The LWZ1 is the one I am contemplating and since I would only use it in connection with film, I am curious to learn more. If it is superior would that involve mechanics, glass and/or coating? The seller is in Germany but I might try and find one here in London to rent for a day.

Hi Uli,

I'm really just speculating based on the price drop, so I have no idea what might be different, if anything.

With Angenieux, they used slightly cheaper materials, slightly lower tolerances, and possibly more automation when they moved to cheaper digital zooms. Initially they also placed the rear optical group much closer to the sensor plane, which presumably made for a cheaper design, but it ruled out use on film cameras and Angenieux eventually went back to making lenses that were film friendly. With those "Rouge" or DP zooms you could feel a slight difference in build quality from the earlier Optimos, but optically they were pretty similar. The difference probably becomes more apparent after several years, when wear and tear begins to affect the  lower quality build more. Many rental houses are still renting Optimos like the 24-290 or 15-40, which is a testament to their enduring quality.

I'd love to get an original LWZ and a LWZ-2 together to test them.

Let us know how your test goes if you find a LWZ to rent.

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8 minutes ago, Dom Jaeger said:

Let us know how your test goes if you find a LWZ to rent.

Thanks Dom!

Arri Rental in London have got one and I will post the results once I have them.

 

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11 hours ago, Dom Jaeger said:

I haven’t had a Zeiss LWZ come my way, so I’m just speculating here, but it’s an interesting history.

The first Arri/Zeiss LWZ 15.5-45 zoom came out in the mid 2000s when film was still king and it was priced I believe at over $50,000. It only came in PL mount. The second gen LWZ-2 (no longer branded Arri since they had switched optical partners to Fujinon) was released in 2010 and had a rather short production span before being discontinued. (The Arri/Fujinon Alura 15.5-45 was announced in Sep 2011.) The LWZ-2 was the first zoom to have an interchangeable mount, including the option of EF, so it was clearly aimed at a lower-end market and priced accordingly at around half the price of the first. I don’t know how different the two versions are, since the specs are basically identical (and LWZ-2 owners seem happy) but even assuming the first was over-priced at a time when there were no low budget S35 zoom options, there must have been some lowering of standards or compromise to achieve such a price drop. At any rate it’s interesting that Zeiss discontinued it so quickly to make way for the Compact Zoom range. (I have read that the LWZ-2 didn’t match well with the Compact Primes and Zooms so maybe it was too good!) The latest LWZ-3 is under $10K.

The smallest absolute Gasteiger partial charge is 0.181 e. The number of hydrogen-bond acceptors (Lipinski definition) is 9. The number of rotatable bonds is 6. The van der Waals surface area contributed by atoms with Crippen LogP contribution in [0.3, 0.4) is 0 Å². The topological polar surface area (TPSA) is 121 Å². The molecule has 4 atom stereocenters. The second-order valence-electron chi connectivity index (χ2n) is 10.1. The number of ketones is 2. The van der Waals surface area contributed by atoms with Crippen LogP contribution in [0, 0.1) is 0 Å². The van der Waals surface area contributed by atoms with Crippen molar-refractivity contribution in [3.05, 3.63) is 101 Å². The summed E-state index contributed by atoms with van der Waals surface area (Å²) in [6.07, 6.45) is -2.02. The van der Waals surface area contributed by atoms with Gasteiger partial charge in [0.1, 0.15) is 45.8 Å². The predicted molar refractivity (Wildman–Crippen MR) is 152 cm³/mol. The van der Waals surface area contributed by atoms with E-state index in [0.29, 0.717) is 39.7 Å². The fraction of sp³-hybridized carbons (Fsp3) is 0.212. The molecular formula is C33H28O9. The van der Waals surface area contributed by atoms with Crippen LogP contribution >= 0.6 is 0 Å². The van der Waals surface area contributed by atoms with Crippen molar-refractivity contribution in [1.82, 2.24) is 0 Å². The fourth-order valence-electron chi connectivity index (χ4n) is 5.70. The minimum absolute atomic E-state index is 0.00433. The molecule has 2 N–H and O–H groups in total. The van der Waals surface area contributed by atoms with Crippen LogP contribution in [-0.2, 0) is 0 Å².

It reminds me a little of Angenieux’s trajectory from the classic Optimo range during the film days to their first “Optimo Rouge” digital zooms (clearly aimed at Red owners) which were half the price but with similar specs. In that case I know the quality dropped, and it has largely remained below the high point of the Optimo days, even with marketing designed to convince people of the superiority of optics “designed for 4K” (now 8K). 

Anyway, my point is that the first generation LWZ may well be superior to zooms made after the digital transition around 2009/10. In any case, I think the Aluras are still very good zooms, and either would be a good choice. The point Robin brings up about servicing Zeiss zooms is a good one though. I’ve run into this a few times, where a normally straight forward service (say a clean and relube of the focus mechanics) required sending the lens back to Oberkochen.